50 gms – carrots (roughly cut)
50 gms – Onions (roughly cut)
30 gms – Leek (roughly cut, optional)
50 gms – Celery (roughly cut, optional)
20 gms – Mushroom trimmings
10 ml – Oil
1 litre – Cold Water
80 gms – Squashed tomatoes
1 sprig – thyme (optional)
1 no. – bay leaf
3 nos. – parsley stalks (optional)
4 nos. – peppercorns
1. On the heat, put a pan. Immediately put oil in it.
2. When the oil becomes hot, put all the vegetables in it and sweat (soften the vegetables, so that they release their moisture, but not brown them) them.
3. Add the cold water and bring gently to a simmer, then add the mushrooms, tomatoes, herbs, and peppercorns.
4. Simmer gently for 45 mins, continuously removing any scum and fat.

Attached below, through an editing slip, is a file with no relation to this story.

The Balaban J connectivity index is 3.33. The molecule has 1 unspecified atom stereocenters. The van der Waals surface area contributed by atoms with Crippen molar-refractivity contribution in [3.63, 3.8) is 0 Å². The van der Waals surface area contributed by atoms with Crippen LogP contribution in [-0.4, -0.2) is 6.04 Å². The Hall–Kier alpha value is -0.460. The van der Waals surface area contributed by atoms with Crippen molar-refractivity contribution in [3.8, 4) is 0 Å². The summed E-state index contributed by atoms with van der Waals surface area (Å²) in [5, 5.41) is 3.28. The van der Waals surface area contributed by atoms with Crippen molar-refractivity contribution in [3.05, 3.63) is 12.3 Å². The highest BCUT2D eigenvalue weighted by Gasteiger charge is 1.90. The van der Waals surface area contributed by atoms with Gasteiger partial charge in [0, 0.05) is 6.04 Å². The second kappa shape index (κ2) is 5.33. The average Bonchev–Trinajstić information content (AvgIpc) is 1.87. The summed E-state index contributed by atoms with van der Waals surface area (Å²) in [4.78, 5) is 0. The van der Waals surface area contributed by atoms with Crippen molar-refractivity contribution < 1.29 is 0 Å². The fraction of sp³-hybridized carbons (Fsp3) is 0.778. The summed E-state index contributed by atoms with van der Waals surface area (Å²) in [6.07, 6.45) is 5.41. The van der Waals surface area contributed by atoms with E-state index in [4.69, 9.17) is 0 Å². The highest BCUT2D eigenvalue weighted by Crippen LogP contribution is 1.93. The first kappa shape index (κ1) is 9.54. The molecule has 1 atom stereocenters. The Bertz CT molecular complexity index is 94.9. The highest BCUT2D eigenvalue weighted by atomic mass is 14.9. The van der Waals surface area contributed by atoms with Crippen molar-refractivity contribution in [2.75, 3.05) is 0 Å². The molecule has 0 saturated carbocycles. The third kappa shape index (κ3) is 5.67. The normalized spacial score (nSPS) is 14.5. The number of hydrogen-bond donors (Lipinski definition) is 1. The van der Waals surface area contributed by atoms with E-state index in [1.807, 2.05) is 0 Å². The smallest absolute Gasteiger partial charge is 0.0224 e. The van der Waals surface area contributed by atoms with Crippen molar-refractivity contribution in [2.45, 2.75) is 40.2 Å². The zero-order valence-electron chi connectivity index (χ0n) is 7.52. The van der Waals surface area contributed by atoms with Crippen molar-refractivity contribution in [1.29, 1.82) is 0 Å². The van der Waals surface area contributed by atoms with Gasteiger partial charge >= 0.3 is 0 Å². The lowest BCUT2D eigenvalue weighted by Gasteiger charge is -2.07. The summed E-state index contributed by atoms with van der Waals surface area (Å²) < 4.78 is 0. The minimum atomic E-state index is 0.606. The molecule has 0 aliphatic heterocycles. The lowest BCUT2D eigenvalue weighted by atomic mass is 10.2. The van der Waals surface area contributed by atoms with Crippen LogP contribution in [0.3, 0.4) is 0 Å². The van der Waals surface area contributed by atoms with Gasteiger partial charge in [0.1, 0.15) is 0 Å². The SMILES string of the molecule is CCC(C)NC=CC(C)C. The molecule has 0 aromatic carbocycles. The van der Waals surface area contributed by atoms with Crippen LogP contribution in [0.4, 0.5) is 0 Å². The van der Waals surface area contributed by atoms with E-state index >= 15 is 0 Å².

5. Remove from heat and strain through a strainer into a saucepan.
6. Re-boil and use as required or cool and keep in refrigerator until required.
Use within 3 days or freeze. To freeze, reduce the stock by half by boiling vigorously and cool. Pour into ice-cube trays and freeze. When frozen put the cubes into a bag, label it, and when you want to use one, just put in a jug and add boiling water to dissolve the cube. Frozen, it could last upto 3 months.
Why use cold water?
Different flavour components have different levels of solubility in water at different temperatures. By starting cold and slowly increasing the heat, you can be sure that all the flavours have had a chance to be extracted at their preferred temperature.
Why Simmer instead of Boil?
Boiling means more volatile aroma and flavour compounds will be released, leaving a flatter-tasting stock. Simmering is optimum, cause it is the right temperature, not too hot, not too low.